As thousands of striking teachers held a rally outside the Scottish Parliament to push for an improved pay offer, EIS general secretary Andrea Bradley said they are “determined” to make their case.
Scotland’s first national teacher strike in almost 40 years took place on Thursday, with all mainland schools closing.
Scottish Education Secretary Shirley-Anne Somerville has said the 10% pay claim being sought by the unions is “unaffordable” without cuts elsewhere.
Speaking at the rally, Ms Bradley told the PA news agency: “Their anger has been inflamed by the very, very poor offer that came very late on Tuesday afternoon, which was a lazy, shoddy rehash of the offer we’ve already considered and summarily rejected in September, nearly three months ago.”
She said of the striking teachers: “There’s a buoyancy, they’re high-spirited, they feel good about the collective action they’re taking because they’re pretty determined that they are going to pursue the fair pay claim that’s been submitted on their behalf.”
She said the latest offer was a delaying tactic and more money could be made available.
Responding to the Education Secretary’s comments about the 10% pay claim, Ms Bradley said the education sector had already been “cut to the bone” and it is difficult to see where further cuts could be made.
Two more dates of strike action have been announced by the EIS on January 10 and 11 and further dates are expected to be announced on Friday.
Earlier, Ms Somerville urged teaching unions to “get back around the table” to avert more strikes.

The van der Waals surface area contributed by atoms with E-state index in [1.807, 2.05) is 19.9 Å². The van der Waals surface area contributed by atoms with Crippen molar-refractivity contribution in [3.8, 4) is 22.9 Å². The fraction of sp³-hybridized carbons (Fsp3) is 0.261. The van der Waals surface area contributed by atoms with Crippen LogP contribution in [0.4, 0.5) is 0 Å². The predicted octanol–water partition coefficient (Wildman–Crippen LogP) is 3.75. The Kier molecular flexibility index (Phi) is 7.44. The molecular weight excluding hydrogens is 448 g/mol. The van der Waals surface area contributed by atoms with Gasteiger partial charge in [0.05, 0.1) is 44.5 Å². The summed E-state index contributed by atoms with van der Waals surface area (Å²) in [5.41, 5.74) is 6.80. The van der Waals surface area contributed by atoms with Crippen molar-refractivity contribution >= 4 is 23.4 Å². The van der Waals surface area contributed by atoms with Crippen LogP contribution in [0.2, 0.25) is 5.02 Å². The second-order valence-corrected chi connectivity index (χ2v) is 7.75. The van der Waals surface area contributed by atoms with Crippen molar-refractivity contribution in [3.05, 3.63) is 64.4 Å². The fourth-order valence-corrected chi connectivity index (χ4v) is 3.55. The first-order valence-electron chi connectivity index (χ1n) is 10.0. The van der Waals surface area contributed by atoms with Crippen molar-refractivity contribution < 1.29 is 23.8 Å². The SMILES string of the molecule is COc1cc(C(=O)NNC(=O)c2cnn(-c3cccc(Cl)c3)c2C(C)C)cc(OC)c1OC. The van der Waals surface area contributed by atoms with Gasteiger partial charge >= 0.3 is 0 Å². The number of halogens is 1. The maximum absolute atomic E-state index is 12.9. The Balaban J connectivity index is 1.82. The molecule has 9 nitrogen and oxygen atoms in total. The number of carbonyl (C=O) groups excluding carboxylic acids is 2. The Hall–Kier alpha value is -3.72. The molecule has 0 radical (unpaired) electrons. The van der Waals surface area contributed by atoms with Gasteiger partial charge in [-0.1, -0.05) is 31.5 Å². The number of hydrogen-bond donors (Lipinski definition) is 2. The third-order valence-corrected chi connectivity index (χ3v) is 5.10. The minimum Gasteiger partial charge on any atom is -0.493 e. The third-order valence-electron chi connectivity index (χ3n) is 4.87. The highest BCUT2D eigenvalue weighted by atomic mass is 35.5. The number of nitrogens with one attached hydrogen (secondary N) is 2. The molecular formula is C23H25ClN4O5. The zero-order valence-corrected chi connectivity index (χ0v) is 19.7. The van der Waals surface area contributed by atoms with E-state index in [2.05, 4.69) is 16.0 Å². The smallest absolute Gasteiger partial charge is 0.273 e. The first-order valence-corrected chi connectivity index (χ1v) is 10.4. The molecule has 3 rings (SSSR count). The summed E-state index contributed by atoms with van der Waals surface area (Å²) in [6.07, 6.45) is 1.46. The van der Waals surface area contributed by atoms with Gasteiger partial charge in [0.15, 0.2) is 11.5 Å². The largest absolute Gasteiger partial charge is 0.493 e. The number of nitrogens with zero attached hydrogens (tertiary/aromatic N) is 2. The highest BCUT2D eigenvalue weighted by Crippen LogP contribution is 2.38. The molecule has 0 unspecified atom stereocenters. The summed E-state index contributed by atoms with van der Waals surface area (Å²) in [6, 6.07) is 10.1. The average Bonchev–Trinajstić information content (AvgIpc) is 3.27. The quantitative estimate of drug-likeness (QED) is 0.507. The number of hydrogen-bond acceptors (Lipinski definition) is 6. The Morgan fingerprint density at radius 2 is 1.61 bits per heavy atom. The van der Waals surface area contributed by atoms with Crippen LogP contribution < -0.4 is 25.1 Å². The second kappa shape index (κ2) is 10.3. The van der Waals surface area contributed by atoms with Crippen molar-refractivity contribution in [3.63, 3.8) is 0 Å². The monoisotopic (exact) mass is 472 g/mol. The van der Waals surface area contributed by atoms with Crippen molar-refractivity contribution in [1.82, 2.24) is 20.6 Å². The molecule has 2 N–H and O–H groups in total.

Under the latest pay proposal, teachers earning under £40,107 would receive an increase of £1,926 per year – 6.85% for those on the lowest salaries – while those earning more would get 5%.
Speaking to Bauer Radio on Thursday morning, Ms Somerville said: “I appreciate the strength of feeling that’s within the unions, that they want to see a 10% increase, but I would point out that since 2018, Scottish Government has provided – including this year’s proposal – a 21.8% cumulative increase in teacher salaries.
“We have shown our support for teachers, we recognise the value of teachers, but they also need to recognise the context the Government is working in.
“Let’s just get round the table – rather than more strike dates being announced and a further escalation.
“Let’s see what we can do to prevent that happening and prevent any further disruption to children’s education.”
The Scottish Secondary Teachers’ Association also rejected the latest pay offer.
It will stage its own strikes on December 7 and 8, and union bosses hit out at ministers and local authority chiefs.
General secretary Seamus Searson said: “The Scottish Government and Cosla have deliberately misled the teachers’ unions into believing a serious increased pay offer would be made.
“After three months what we received was a pathetic and insulting pay offer that penalised senior teachers to the benefit of a very small number of new entrants.
“This treatment only shows contempt for teachers. How they think this is a sensible offer is beyond belief.”